It’s that time of year again that many pet owners dread – Firework season.

Dogs and cats can spend weeks terrified by the sight or sound of fireworks.

The sounds seem to get louder every year, and many pets, and their owners, experience distress.

However,there are many things pet owners can do to help their pets manage their fear of fireworks – without resorting to sedatives.

With forward planning, many owners have reported the successful use of pheromones, which are available in many forms – from collars to household diffusers.

Pheromone therapy, although very effective when used correctly, does need to be started at least a week prior to the stressful event in order to see best results.

Enquire with your veterinary surgery who will be able to advise you fully as to what will best suit your pet.

Of course, not everyone will find the above useful or practical, whether due to short timing or a particularly nervous pet, but there are still things that can be done actually on the night to help calm your pet.

With the following tips, hopefully firework night should be as stress-free as possible for both you and your pet:

  • In the evening set yourself and your pet up in a blacked out room to avoid additional problems any flashing lights may cause. Give your pet their favourite toys in order to keep them distracted.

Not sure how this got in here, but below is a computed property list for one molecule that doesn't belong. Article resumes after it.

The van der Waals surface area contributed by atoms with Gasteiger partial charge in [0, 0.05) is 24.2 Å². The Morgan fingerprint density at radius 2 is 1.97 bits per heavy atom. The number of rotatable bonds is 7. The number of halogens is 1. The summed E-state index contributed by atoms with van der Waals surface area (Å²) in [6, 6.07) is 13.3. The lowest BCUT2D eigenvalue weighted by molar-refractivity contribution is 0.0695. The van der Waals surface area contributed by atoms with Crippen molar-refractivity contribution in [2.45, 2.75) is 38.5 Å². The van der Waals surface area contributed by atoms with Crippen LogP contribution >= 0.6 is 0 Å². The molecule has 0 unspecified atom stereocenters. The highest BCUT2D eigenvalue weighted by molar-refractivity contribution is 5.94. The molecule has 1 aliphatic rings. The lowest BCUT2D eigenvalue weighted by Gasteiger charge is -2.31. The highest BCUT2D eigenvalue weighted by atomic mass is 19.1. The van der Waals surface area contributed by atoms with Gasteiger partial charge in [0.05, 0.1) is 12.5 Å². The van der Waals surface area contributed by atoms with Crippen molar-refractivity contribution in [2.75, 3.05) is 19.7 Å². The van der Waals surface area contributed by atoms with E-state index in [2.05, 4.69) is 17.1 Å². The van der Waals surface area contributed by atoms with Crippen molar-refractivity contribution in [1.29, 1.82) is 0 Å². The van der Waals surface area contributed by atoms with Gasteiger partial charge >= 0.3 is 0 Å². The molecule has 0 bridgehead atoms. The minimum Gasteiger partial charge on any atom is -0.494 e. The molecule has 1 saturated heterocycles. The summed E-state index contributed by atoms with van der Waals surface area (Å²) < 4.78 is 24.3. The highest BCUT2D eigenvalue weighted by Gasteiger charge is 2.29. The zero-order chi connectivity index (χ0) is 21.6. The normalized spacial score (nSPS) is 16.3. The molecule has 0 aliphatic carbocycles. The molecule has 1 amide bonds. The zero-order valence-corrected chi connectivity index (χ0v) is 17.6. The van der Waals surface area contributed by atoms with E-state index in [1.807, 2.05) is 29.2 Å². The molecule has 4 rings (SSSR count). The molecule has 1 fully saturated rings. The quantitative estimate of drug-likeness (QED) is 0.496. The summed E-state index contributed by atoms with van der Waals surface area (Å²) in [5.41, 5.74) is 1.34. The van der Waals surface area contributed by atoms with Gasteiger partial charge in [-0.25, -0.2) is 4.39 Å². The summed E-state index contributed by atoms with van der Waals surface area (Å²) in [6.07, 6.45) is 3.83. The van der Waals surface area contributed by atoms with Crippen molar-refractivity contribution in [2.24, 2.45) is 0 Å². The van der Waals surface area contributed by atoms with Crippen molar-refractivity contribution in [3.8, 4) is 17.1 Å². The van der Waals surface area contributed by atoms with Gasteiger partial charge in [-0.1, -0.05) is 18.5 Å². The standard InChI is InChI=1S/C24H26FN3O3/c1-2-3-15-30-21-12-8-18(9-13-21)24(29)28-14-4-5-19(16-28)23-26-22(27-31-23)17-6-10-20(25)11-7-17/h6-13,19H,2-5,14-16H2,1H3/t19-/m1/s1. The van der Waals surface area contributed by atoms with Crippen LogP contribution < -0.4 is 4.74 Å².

• Play some music with a strong regular beat quietly in the background in order to distract from the loud sounds, rather than drown it out.
  • Ignore the firework noises yourself completely, and instead focus on engaging your pet in a game.
  • Try not become irritated with your pet, and don’t punish them, as this only confirms there is something to be worried about.
  • Equally do not fuss or reassure nervous behaviour as this only reward the behaviour you are trying to discourage. It is much better to ignore it and try to distract your pet instead.

Even with the above, many pets will still find firework season stressful, so do ensure your pet is kept secure and safe and cannot escape in panic at a sudden noise.

Desensitisation therapy can be used to produce marked improvements in fear of fireworks, and works by exposing your pet to low volumes of the sound they find distressing and gradually increasing to volume, so that they gradually become accustomed to the sound and no longer demonstrate fear.

Often this is carried out under instruction from a qualified behaviourist, or your veterinary surgeon.